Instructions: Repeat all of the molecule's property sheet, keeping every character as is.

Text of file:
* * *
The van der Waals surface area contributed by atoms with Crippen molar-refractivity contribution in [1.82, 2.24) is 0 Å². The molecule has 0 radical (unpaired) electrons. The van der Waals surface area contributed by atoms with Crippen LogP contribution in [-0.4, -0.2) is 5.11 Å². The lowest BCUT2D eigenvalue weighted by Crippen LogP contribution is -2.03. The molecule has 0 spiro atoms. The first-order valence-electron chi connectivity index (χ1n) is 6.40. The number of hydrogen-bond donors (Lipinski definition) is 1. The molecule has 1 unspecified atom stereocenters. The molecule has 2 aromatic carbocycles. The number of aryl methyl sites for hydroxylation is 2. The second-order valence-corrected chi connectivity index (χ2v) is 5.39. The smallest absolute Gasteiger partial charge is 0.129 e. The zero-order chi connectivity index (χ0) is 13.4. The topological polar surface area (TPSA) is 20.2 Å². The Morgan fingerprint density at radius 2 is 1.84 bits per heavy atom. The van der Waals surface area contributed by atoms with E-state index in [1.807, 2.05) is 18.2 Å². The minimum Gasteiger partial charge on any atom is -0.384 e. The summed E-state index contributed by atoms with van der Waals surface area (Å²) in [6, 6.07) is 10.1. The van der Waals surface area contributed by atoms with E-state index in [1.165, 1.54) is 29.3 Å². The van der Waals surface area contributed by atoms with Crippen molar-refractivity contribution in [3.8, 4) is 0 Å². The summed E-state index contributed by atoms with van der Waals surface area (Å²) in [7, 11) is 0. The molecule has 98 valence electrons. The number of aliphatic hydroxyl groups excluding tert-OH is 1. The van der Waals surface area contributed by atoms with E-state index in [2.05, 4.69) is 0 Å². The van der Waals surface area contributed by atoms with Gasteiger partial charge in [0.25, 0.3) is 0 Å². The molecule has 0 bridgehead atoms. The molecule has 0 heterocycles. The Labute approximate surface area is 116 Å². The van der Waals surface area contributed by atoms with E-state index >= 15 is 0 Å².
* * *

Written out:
The van der Waals surface area contributed by atoms with Crippen molar-refractivity contribution in [1.82, 2.24) is 0 Å². The molecule has 0 radical (unpaired) electrons. The van der Waals surface area contributed by atoms with Crippen LogP contribution in [-0.4, -0.2) is 5.11 Å². The lowest BCUT2D eigenvalue weighted by Crippen LogP contribution is -2.03. The molecule has 0 spiro atoms. The first-order valence-electron chi connectivity index (χ1n) is 6.40. The number of hydrogen-bond donors (Lipinski definition) is 1. The molecule has 1 unspecified atom stereocenters. The molecule has 2 aromatic carbocycles. The number of aryl methyl sites for hydroxylation is 2. The second-order valence-corrected chi connectivity index (χ2v) is 5.39. The smallest absolute Gasteiger partial charge is 0.129 e. The zero-order chi connectivity index (χ0) is 13.4. The topological polar surface area (TPSA) is 20.2 Å². The Morgan fingerprint density at radius 2 is 1.84 bits per heavy atom. The van der Waals surface area contributed by atoms with E-state index in [1.807, 2.05) is 18.2 Å². The minimum Gasteiger partial charge on any atom is -0.384 e. The summed E-state index contributed by atoms with van der Waals surface area (Å²) in [6, 6.07) is 10.1. The van der Waals surface area contributed by atoms with E-state index in [1.165, 1.54) is 29.3 Å². The van der Waals surface area contributed by atoms with Crippen molar-refractivity contribution in [3.8, 4) is 0 Å². The summed E-state index contributed by atoms with van der Waals surface area (Å²) in [7, 11) is 0. The molecule has 98 valence electrons. The number of aliphatic hydroxyl groups excluding tert-OH is 1. The van der Waals surface area contributed by atoms with E-state index in [2.05, 4.69) is 0 Å². The van der Waals surface area contributed by atoms with Gasteiger partial charge in [0.25, 0.3) is 0 Å². The molecule has 0 bridgehead atoms. The molecule has 0 heterocycles. The Labute approximate surface area is 116 Å². The van der Waals surface area contributed by atoms with E-state index >= 15 is 0 Å².